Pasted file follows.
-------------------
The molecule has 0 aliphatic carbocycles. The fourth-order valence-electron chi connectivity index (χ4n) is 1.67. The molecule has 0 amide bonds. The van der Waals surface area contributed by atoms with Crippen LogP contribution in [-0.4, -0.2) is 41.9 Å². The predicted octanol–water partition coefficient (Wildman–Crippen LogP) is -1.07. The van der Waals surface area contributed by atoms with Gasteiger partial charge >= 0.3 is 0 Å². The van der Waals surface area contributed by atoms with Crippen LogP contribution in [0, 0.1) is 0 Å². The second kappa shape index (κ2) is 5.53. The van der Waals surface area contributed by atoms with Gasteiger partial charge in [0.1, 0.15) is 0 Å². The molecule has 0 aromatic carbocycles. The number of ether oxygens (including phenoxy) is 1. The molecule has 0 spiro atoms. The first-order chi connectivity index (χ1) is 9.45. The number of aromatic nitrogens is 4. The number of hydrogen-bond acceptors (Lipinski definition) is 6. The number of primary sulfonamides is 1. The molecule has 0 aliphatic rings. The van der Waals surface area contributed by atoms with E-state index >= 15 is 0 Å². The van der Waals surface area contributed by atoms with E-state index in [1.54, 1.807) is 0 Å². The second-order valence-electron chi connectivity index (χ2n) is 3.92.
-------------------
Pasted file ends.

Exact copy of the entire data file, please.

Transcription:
The molecule has 0 aliphatic carbocycles. The fourth-order valence-electron chi connectivity index (χ4n) is 1.67. The molecule has 0 amide bonds. The van der Waals surface area contributed by atoms with Crippen LogP contribution in [-0.4, -0.2) is 41.9 Å². The predicted octanol–water partition coefficient (Wildman–Crippen LogP) is -1.07. The van der Waals surface area contributed by atoms with Gasteiger partial charge >= 0.3 is 0 Å². The van der Waals surface area contributed by atoms with Crippen LogP contribution in [0, 0.1) is 0 Å². The second kappa shape index (κ2) is 5.53. The van der Waals surface area contributed by atoms with Gasteiger partial charge in [0.1, 0.15) is 0 Å². The molecule has 0 aromatic carbocycles. The number of ether oxygens (including phenoxy) is 1. The molecule has 0 spiro atoms. The first-order chi connectivity index (χ1) is 9.45. The number of aromatic nitrogens is 4. The number of hydrogen-bond acceptors (Lipinski definition) is 6. The number of primary sulfonamides is 1. The molecule has 0 aliphatic rings. The van der Waals surface area contributed by atoms with E-state index >= 15 is 0 Å². The van der Waals surface area contributed by atoms with E-state index in [1.54, 1.807) is 0 Å². The second-order valence-electron chi connectivity index (χ2n) is 3.92.